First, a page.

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UNESCO registers Korean envoys as memory heritage; Ueno three monuments also postponed registration on Sugihara list

UNESCO registers Korean envoys as memory heritage; Ueno three monuments also postponed registration on Sugihara list

October 31, 2017 06:00


In the early hours of the 31st Japan time, the United Nations Educational, Scientific and Cultural Organization (UNESCO) added materials from diplomatic missions sent to Japan from the Korean Peninsula during the Edo period to the Memory of the World (Memory of the World Heritage Site) site, which targets historical documents. It was announced that ``Records regarding Korean envoys'' had been registered. This is the first time that materials remaining in Japan and South Korea have been jointly registered. Gunma Prefecture's ancient stone monument group ``Kozukesanpi'' was also registered.

Registration of the ``Sugihara List,'' a document written by Chiune Sugihara (1900-1986), a diplomat who saved many Jews during World War II, has been postponed.


The final decision was made by the UNESCO Director-General after examination by the International Advisory Committee held in Paris.


Five items from Japan have already been registered in Memory of the World, including the ``Yamamoto Sakubei Coal Mine Recordings and Documents,'' bringing the total to seven. However, the Ministry of Education, Culture, Sports, Science and Technology has stated that the records of the Joseon Tsushin Envoy are not included in the number of registered records in Japan because they were not submitted by Japan alone.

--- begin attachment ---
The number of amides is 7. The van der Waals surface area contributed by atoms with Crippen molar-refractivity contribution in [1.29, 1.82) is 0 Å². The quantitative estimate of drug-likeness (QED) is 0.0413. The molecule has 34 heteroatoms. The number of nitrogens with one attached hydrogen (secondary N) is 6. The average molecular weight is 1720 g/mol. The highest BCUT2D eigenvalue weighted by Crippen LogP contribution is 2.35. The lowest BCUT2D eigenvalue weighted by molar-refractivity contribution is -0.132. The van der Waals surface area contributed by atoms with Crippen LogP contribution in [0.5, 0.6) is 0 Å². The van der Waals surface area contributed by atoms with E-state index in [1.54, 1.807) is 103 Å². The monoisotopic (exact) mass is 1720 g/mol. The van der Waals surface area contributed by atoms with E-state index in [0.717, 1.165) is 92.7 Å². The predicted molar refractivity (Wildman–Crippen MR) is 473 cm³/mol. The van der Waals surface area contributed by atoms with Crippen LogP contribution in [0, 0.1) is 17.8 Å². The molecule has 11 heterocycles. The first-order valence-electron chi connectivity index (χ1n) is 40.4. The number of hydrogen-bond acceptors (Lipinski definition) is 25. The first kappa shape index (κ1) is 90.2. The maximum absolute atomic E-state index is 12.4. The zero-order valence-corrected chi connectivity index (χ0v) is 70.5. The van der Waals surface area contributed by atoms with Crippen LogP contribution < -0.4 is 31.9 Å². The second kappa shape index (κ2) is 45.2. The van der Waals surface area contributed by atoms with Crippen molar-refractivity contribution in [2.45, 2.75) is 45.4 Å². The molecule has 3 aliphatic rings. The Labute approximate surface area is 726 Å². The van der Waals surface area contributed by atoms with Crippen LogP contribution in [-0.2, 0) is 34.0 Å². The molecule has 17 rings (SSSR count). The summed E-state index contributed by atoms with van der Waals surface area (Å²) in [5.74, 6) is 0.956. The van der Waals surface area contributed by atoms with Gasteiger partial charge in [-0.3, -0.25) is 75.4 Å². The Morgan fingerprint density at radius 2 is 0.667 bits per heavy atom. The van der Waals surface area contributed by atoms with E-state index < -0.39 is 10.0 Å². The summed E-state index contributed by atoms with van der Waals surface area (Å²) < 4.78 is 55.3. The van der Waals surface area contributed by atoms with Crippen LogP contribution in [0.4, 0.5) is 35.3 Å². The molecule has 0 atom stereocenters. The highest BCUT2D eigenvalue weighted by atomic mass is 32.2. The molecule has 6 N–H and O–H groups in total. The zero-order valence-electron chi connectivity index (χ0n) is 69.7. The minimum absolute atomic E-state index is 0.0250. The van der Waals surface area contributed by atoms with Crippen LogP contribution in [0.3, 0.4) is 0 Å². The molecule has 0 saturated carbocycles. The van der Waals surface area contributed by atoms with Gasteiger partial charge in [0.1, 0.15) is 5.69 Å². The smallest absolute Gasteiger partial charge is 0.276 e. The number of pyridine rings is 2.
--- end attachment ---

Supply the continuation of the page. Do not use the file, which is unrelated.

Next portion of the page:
The Joseon Tsushin Envoy was a diplomatic mission sent by the King of Korea to Japan for diplomatic purposes. It was sent 12 times until 1811. He sailed from Busan, Korea to Osaka via Nagasaki, Tsushima, and the Seto Inland Sea, then headed overland to Edo. It is said that exchanges in medicine, art, etc. arose along the way.


The ``Records of Korean Envoys'' consist of three pillars: (1) diplomatic records, (2) itinerary records, and (3) records of cultural exchanges. Diplomatic records include the Korean King's ``Korean State Book'' addressed to the Tokugawa Shogun, and the 1607 State Book that was falsified by the Tsushima Domain. Part of the Kuroda family documents, which records the Fukuoka clan hosting a group of envoys on Ainoshima (Shingu Town, Fukuoka Prefecture), was also registered. In total, there are 333 items in Japan and South Korea, and in Kyushu, 21 items are in Fukuoka Prefecture and 6 items are in Nagasaki Prefecture's collections.


A joint application was made in March 2016 by the NPO "Korea Tsushima Liaison Council" (Enjiren) in Tsushima City, Nagasaki Prefecture, and the Busan Cultural Foundation of South Korea, as a symbol of Japan-Korea friendship led by the private sector. was also attracting attention.

The Sugihara list includes 64 records of the issuing of Japanese transit visas to Jewish refugees when Mr. Sugihara was acting consul to Lithuania. The Ueno Three Monuments in Takasaki City, Gunma Prefecture are the collective name for three stone monuments built between the 7th and 8th centuries that have been designated as national special historic sites.

Nishinippon Shimbun morning edition dated 10/31/2017



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